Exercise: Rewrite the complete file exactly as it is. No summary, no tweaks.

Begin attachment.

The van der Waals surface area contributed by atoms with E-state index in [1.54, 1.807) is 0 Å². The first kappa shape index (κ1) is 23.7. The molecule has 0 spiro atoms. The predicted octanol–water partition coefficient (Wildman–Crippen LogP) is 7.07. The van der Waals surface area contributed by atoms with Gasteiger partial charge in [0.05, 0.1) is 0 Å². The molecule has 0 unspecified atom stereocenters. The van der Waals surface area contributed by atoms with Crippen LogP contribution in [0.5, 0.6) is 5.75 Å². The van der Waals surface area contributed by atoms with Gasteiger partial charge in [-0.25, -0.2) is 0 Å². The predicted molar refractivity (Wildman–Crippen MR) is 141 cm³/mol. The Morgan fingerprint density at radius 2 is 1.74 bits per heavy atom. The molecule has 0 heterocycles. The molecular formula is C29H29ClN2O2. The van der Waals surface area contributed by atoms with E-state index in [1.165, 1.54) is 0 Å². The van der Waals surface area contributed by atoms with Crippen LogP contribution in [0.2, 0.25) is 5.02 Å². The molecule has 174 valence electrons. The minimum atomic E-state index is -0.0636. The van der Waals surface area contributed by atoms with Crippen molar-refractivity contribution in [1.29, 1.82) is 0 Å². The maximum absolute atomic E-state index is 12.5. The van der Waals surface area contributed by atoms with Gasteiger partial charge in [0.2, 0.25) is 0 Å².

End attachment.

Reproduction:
The van der Waals surface area contributed by atoms with E-state index in [1.54, 1.807) is 0 Å². The first kappa shape index (κ1) is 23.7. The molecule has 0 spiro atoms. The predicted octanol–water partition coefficient (Wildman–Crippen LogP) is 7.07. The van der Waals surface area contributed by atoms with Gasteiger partial charge in [0.05, 0.1) is 0 Å². The molecule has 0 unspecified atom stereocenters. The van der Waals surface area contributed by atoms with Crippen LogP contribution in [0.5, 0.6) is 5.75 Å². The van der Waals surface area contributed by atoms with Gasteiger partial charge in [-0.25, -0.2) is 0 Å². The predicted molar refractivity (Wildman–Crippen MR) is 141 cm³/mol. The Morgan fingerprint density at radius 2 is 1.74 bits per heavy atom. The molecule has 0 heterocycles. The molecular formula is C29H29ClN2O2. The van der Waals surface area contributed by atoms with E-state index in [1.165, 1.54) is 0 Å². The van der Waals surface area contributed by atoms with Crippen LogP contribution in [0.2, 0.25) is 5.02 Å². The molecule has 174 valence electrons. The minimum atomic E-state index is -0.0636. The van der Waals surface area contributed by atoms with Crippen molar-refractivity contribution in [1.29, 1.82) is 0 Å². The maximum absolute atomic E-state index is 12.5. The van der Waals surface area contributed by atoms with Gasteiger partial charge in [0.2, 0.25) is 0 Å².